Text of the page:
Previous research has shown that employees differ in their attitudes toward job mobility and in the way they perceive mobility opportunities [ 20 ], and only very few empirical studies have so far examined relationships between the Big Five and actual job changes across time [ 89101112 ].
Such research designs do not account for the possibility that the relationship may dynamically change over time.
Methods Participants To test our hypotheses, we used data from the Household, Income and Labor Dynamics in Australia HILDA survey, a national representative panel study that has been conducted annually since and surveys approximately 20, individuals each year [ 65 ]. According to trait-activation theory [ 56 ], the situations in managerial and professional positions should thus have a high trait-activation potential for extraversion, such that employees may become more extraverted in response to upward job changes into such positions.
More particularly, results suggested that employees who cognitively and emotionally invested in their jobs showed both cross-sectional and longitudinal changes in their Big Five personality characteristics. Such people are often more willing to try out new activities that they have not experienced previously.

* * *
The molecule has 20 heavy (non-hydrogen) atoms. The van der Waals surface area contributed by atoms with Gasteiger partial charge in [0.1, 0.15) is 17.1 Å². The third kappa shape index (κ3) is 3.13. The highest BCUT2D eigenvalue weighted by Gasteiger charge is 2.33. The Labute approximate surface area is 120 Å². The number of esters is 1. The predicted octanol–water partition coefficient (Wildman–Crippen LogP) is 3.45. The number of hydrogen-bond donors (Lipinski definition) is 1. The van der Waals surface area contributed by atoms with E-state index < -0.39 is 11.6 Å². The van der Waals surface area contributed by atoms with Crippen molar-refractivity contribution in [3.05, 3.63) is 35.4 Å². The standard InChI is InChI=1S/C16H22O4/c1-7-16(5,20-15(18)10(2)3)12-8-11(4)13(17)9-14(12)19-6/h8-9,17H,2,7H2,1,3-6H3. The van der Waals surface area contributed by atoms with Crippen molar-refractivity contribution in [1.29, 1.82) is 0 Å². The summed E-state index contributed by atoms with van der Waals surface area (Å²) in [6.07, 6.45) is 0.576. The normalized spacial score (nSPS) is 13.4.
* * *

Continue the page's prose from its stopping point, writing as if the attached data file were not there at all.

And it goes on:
This may be due to the fact that organizational decision makers are likely to regard extraverted employees as well-suited for positions that require frequent social interactions and leadership behaviors e. Extraversion has furthermore emerged as one of the main predictors of job performance, especially in occupations that involve social interaction [ 19 ].
Journal of clinical and experimental neuropsychology. However, emotional stability is also the characteristic that most consistently predicts job satisfaction [ 5 ], so that employees may be less likely to be willing to leave their current position.
They may therefore be regarded as especially well-suited for leadership positions in which cooperation and teamwork are required [ 48 ], and thus experience upward job changes especially into managerial and professional positions.
However, most of this work was cross-sectional and thus did not allow the investigation of effects of extraversion on subsequent upward job changes over a period of time.